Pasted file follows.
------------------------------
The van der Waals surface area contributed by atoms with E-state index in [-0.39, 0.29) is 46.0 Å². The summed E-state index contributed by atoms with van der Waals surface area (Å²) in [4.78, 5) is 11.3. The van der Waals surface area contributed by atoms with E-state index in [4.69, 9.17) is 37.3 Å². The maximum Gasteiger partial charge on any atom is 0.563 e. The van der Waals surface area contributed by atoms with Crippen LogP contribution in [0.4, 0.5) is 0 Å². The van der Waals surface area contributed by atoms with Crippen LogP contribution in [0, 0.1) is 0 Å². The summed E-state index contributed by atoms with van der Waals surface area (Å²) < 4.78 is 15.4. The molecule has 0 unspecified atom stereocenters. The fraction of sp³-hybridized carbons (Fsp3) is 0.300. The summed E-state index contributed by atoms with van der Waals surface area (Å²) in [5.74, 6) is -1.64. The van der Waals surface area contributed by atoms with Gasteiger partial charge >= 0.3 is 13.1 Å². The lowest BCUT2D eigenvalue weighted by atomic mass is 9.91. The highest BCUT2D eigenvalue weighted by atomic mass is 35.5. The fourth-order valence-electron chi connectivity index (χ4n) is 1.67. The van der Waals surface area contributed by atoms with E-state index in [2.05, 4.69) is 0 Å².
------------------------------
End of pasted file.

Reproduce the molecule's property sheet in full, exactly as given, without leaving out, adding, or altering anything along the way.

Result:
The van der Waals surface area contributed by atoms with E-state index in [-0.39, 0.29) is 46.0 Å². The summed E-state index contributed by atoms with van der Waals surface area (Å²) in [4.78, 5) is 11.3. The van der Waals surface area contributed by atoms with E-state index in [4.69, 9.17) is 37.3 Å². The maximum Gasteiger partial charge on any atom is 0.563 e. The van der Waals surface area contributed by atoms with Crippen LogP contribution in [0.4, 0.5) is 0 Å². The van der Waals surface area contributed by atoms with Crippen LogP contribution in [0, 0.1) is 0 Å². The summed E-state index contributed by atoms with van der Waals surface area (Å²) < 4.78 is 15.4. The molecule has 0 unspecified atom stereocenters. The fraction of sp³-hybridized carbons (Fsp3) is 0.300. The summed E-state index contributed by atoms with van der Waals surface area (Å²) in [5.74, 6) is -1.64. The van der Waals surface area contributed by atoms with Gasteiger partial charge >= 0.3 is 13.1 Å². The lowest BCUT2D eigenvalue weighted by atomic mass is 9.91. The highest BCUT2D eigenvalue weighted by atomic mass is 35.5. The fourth-order valence-electron chi connectivity index (χ4n) is 1.67. The van der Waals surface area contributed by atoms with E-state index in [2.05, 4.69) is 0 Å².